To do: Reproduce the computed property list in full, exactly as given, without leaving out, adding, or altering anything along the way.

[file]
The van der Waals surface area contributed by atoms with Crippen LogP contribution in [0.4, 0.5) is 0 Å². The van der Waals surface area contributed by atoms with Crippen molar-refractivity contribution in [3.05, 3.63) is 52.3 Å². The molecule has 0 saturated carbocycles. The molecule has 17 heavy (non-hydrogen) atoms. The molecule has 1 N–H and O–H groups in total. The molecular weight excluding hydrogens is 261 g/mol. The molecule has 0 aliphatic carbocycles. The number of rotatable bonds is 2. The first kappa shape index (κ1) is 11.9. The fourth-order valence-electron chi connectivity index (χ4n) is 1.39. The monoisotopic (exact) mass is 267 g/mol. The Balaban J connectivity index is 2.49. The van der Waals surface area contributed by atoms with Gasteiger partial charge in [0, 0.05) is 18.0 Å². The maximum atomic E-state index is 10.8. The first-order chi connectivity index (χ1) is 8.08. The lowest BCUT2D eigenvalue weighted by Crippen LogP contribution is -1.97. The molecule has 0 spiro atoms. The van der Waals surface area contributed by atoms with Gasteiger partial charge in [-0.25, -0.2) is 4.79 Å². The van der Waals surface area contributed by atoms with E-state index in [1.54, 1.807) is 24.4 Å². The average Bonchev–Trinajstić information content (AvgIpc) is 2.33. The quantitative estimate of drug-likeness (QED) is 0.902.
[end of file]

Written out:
The van der Waals surface area contributed by atoms with Crippen LogP contribution in [0.4, 0.5) is 0 Å². The van der Waals surface area contributed by atoms with Crippen molar-refractivity contribution in [3.05, 3.63) is 52.3 Å². The molecule has 0 saturated carbocycles. The molecule has 17 heavy (non-hydrogen) atoms. The molecule has 1 N–H and O–H groups in total. The molecular weight excluding hydrogens is 261 g/mol. The molecule has 0 aliphatic carbocycles. The number of rotatable bonds is 2. The first kappa shape index (κ1) is 11.9. The fourth-order valence-electron chi connectivity index (χ4n) is 1.39. The monoisotopic (exact) mass is 267 g/mol. The Balaban J connectivity index is 2.49. The van der Waals surface area contributed by atoms with Gasteiger partial charge in [0, 0.05) is 18.0 Å². The maximum atomic E-state index is 10.8. The first-order chi connectivity index (χ1) is 8.08. The lowest BCUT2D eigenvalue weighted by Crippen LogP contribution is -1.97. The molecule has 0 spiro atoms. The van der Waals surface area contributed by atoms with Gasteiger partial charge in [-0.25, -0.2) is 4.79 Å². The van der Waals surface area contributed by atoms with E-state index in [1.54, 1.807) is 24.4 Å². The average Bonchev–Trinajstić information content (AvgIpc) is 2.33. The quantitative estimate of drug-likeness (QED) is 0.902.